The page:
Do We Need More Books About Women in STEM?

After a long wait, my latest books are out. The new Gutsy Girls Go for Science series comes from Nomad Press. I wrote two of the four releases, Paleontologists and Programmers. The other two are Astronauts and Engineers.

Yes, this makes two more books in my repertoire about notable females in exceling in non-traditional careers. They join two books I did for a Girls in Science Series: Marine Biology: Cool Women Who Dive and Meteorology: Cool Women Who Weather Storms (also Nomad Press). These were all written for 8-to-12 year old readers. Another couple of books, Women Aviators and Women in Space (Chicago Review Press) are for young adults.

Why more kid’s books about interesting women? Because girls need to know that “boy” jobs or “girl” jobs are a myth. They need to know about females who came before us, meeting with resistance, but persisting. Girls need to know that they can truly be whatever they want to be.

Let’s start with programmers. As Gutsy Girls Go for Science: Programmers shares, the earliest computer programmers were…female! Men were into the hardware until they realized that operating systems and software made all the difference in expanding who used computers.

By 1970, women earned only 13.6% of the bachelor’s degrees in computer science. That number rose to 37% by 1984, but by the time PCs came into our workplaces and homes, that percentage had been cut in half. Also since PCs became all the rage in the 1990s, the percentage of women working in the field dropped from 35% to 26% by 2013.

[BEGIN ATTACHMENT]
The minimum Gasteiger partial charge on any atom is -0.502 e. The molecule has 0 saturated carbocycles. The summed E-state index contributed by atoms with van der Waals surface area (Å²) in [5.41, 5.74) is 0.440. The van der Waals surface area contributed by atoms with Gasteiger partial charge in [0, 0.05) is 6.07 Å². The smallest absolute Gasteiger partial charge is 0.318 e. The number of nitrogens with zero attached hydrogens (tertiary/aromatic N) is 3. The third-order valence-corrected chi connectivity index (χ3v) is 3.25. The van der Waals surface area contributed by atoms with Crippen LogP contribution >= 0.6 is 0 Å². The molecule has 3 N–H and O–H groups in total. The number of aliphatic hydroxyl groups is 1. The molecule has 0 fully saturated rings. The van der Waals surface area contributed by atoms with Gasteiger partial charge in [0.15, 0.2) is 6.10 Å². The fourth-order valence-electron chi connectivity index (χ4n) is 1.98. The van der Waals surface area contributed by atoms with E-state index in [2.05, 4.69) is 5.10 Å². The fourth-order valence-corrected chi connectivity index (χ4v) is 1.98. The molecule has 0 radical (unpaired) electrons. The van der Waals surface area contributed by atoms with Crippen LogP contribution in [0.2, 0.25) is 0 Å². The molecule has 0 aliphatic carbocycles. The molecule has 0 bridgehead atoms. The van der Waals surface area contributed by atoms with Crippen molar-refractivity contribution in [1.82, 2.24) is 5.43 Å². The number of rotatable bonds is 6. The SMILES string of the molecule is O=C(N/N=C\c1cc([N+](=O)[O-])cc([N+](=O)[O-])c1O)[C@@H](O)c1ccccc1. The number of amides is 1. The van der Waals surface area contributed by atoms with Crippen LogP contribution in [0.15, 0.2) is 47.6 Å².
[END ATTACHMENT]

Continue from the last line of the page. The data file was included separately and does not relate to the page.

In paleontology, the odds are even worse. For a very long time, women were denied admission into professional science organizations even though women like Mary Anning made significant discoveries. And even once they were eventually admitted, women were supposed to stay in the labs or the classroom instead of doing fieldwork. Again, there were women who persisted. Many of them were subject to sexual harassment.

Women make up only 23% of the membership of the Paleontological Society. That number drops to 17% when you look at non-students, or the professionals. In the Earth Sciences, women earn 38% of bachelor degrees, 43.4% of master degrees, and 39.9% of Ph.Ds. Although most scientists with Ph.D’s work for universities, women make up only 16% of geoscience faculty in the United States. Furthermore, studies show that women are less likely to be hired, and when they are, they are subject to a lower salary (about $10,000 less for Ph.D’s) and sexual harassment. An excellent representation of women in the field is The Bearded Lady Project documentary.

We know things must change, and change comes from education and opportunities. STEM for girls programs like National Girls Collaborative Project and Girls Who Code help by exposing and encouraging girls to science and technology from a young age. And yes, this is why we need STEM books highlighting women in different fields. Professional organizations like the American Association of University Women pick up the ball once it reaches higher education.

We need technology and science organizations to step up and demand diversity in their fields. And more female mentors makes a world of difference for young girls wrestling with that age-old childhood dilemma–What do I want to be when I grow up?

The National Women’s History Alliance motto for this year is: Nevertheless, she persisted.

Books like Gutsy Girls Go for Science show us women who persisted. Let’s cheer on all females who demonstrate what’s possible.

About KB Gibson

I am a writer who writes a little of everything--fiction, travel, children's books and articles, copywriting, curriculum.My perfect vacation would be to sit on a beach or look out over the mountains and read books. I never get to read as much as I want.
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